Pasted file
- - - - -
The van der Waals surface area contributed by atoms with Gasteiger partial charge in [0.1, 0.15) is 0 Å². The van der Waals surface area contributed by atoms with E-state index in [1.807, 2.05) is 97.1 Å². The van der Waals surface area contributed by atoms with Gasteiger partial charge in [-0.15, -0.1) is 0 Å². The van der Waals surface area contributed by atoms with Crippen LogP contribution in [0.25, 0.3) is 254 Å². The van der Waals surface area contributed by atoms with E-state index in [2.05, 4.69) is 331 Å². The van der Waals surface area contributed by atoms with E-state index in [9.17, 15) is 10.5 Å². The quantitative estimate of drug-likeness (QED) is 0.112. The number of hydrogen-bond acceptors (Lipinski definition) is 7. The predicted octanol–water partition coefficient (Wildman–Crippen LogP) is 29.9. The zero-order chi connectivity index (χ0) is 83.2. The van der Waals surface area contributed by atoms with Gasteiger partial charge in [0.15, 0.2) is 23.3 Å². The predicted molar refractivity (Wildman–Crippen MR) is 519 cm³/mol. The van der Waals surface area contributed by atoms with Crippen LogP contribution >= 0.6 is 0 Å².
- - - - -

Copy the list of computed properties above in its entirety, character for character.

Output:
The van der Waals surface area contributed by atoms with Gasteiger partial charge in [0.1, 0.15) is 0 Å². The van der Waals surface area contributed by atoms with E-state index in [1.807, 2.05) is 97.1 Å². The van der Waals surface area contributed by atoms with Gasteiger partial charge in [-0.15, -0.1) is 0 Å². The van der Waals surface area contributed by atoms with Crippen LogP contribution in [0.25, 0.3) is 254 Å². The van der Waals surface area contributed by atoms with E-state index in [2.05, 4.69) is 331 Å². The van der Waals surface area contributed by atoms with E-state index in [9.17, 15) is 10.5 Å². The quantitative estimate of drug-likeness (QED) is 0.112. The number of hydrogen-bond acceptors (Lipinski definition) is 7. The predicted octanol–water partition coefficient (Wildman–Crippen LogP) is 29.9. The zero-order chi connectivity index (χ0) is 83.2. The van der Waals surface area contributed by atoms with Gasteiger partial charge in [0.15, 0.2) is 23.3 Å². The predicted molar refractivity (Wildman–Crippen MR) is 519 cm³/mol. The van der Waals surface area contributed by atoms with Crippen LogP contribution >= 0.6 is 0 Å².